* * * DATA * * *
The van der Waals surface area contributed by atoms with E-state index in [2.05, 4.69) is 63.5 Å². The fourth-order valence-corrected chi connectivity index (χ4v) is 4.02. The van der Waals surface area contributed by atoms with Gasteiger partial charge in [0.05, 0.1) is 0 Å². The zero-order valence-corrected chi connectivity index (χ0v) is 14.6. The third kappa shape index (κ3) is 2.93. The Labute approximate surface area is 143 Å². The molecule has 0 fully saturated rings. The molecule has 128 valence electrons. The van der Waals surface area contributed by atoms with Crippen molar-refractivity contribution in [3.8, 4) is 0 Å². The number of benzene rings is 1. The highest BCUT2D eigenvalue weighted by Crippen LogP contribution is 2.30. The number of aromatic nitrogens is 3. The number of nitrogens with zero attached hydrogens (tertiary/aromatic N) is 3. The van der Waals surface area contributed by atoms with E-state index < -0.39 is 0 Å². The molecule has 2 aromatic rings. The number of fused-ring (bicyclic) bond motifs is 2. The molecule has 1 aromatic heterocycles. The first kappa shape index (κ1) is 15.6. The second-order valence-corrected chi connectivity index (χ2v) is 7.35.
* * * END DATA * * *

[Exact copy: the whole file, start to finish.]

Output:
The van der Waals surface area contributed by atoms with E-state index in [2.05, 4.69) is 63.5 Å². The fourth-order valence-corrected chi connectivity index (χ4v) is 4.02. The van der Waals surface area contributed by atoms with Gasteiger partial charge in [0.05, 0.1) is 0 Å². The zero-order valence-corrected chi connectivity index (χ0v) is 14.6. The third kappa shape index (κ3) is 2.93. The Labute approximate surface area is 143 Å². The molecule has 0 fully saturated rings. The molecule has 128 valence electrons. The van der Waals surface area contributed by atoms with Crippen molar-refractivity contribution in [3.8, 4) is 0 Å². The number of benzene rings is 1. The highest BCUT2D eigenvalue weighted by Crippen LogP contribution is 2.30. The number of aromatic nitrogens is 3. The number of nitrogens with zero attached hydrogens (tertiary/aromatic N) is 3. The van der Waals surface area contributed by atoms with E-state index < -0.39 is 0 Å². The molecule has 2 aromatic rings. The number of fused-ring (bicyclic) bond motifs is 2. The molecule has 1 aromatic heterocycles. The first kappa shape index (κ1) is 15.6. The second-order valence-corrected chi connectivity index (χ2v) is 7.35.